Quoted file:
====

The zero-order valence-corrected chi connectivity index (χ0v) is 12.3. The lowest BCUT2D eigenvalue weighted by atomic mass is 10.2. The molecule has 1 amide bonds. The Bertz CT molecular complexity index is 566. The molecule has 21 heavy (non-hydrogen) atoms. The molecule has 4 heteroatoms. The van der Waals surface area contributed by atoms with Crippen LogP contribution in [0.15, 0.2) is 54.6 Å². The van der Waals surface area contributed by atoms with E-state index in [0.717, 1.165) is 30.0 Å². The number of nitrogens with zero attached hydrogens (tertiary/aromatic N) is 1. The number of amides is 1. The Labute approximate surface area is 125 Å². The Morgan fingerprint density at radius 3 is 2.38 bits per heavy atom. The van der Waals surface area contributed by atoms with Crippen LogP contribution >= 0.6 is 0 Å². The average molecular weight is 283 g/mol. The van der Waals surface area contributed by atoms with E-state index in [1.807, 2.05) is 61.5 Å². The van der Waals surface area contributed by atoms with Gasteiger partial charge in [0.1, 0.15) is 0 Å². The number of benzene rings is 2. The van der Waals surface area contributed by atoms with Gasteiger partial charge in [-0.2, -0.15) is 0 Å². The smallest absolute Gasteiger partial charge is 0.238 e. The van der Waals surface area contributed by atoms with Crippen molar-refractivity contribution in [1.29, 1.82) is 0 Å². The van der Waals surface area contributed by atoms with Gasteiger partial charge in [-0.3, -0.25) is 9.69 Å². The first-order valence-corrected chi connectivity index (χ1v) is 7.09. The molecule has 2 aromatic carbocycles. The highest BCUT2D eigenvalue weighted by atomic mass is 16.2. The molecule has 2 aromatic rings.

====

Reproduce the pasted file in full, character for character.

The zero-order valence-corrected chi connectivity index (χ0v) is 12.3. The lowest BCUT2D eigenvalue weighted by atomic mass is 10.2. The molecule has 1 amide bonds. The Bertz CT molecular complexity index is 566. The molecule has 21 heavy (non-hydrogen) atoms. The molecule has 4 heteroatoms. The van der Waals surface area contributed by atoms with Crippen LogP contribution in [0.15, 0.2) is 54.6 Å². The van der Waals surface area contributed by atoms with E-state index in [0.717, 1.165) is 30.0 Å². The number of nitrogens with zero attached hydrogens (tertiary/aromatic N) is 1. The number of amides is 1. The Labute approximate surface area is 125 Å². The Morgan fingerprint density at radius 3 is 2.38 bits per heavy atom. The van der Waals surface area contributed by atoms with Crippen LogP contribution >= 0.6 is 0 Å². The average molecular weight is 283 g/mol. The van der Waals surface area contributed by atoms with E-state index in [1.807, 2.05) is 61.5 Å². The van der Waals surface area contributed by atoms with Gasteiger partial charge in [0.1, 0.15) is 0 Å². The number of benzene rings is 2. The van der Waals surface area contributed by atoms with Gasteiger partial charge in [-0.2, -0.15) is 0 Å². The smallest absolute Gasteiger partial charge is 0.238 e. The van der Waals surface area contributed by atoms with Crippen molar-refractivity contribution in [1.29, 1.82) is 0 Å². The van der Waals surface area contributed by atoms with Gasteiger partial charge in [-0.3, -0.25) is 9.69 Å². The first-order valence-corrected chi connectivity index (χ1v) is 7.09. The molecule has 2 aromatic carbocycles. The highest BCUT2D eigenvalue weighted by atomic mass is 16.2. The molecule has 2 aromatic rings.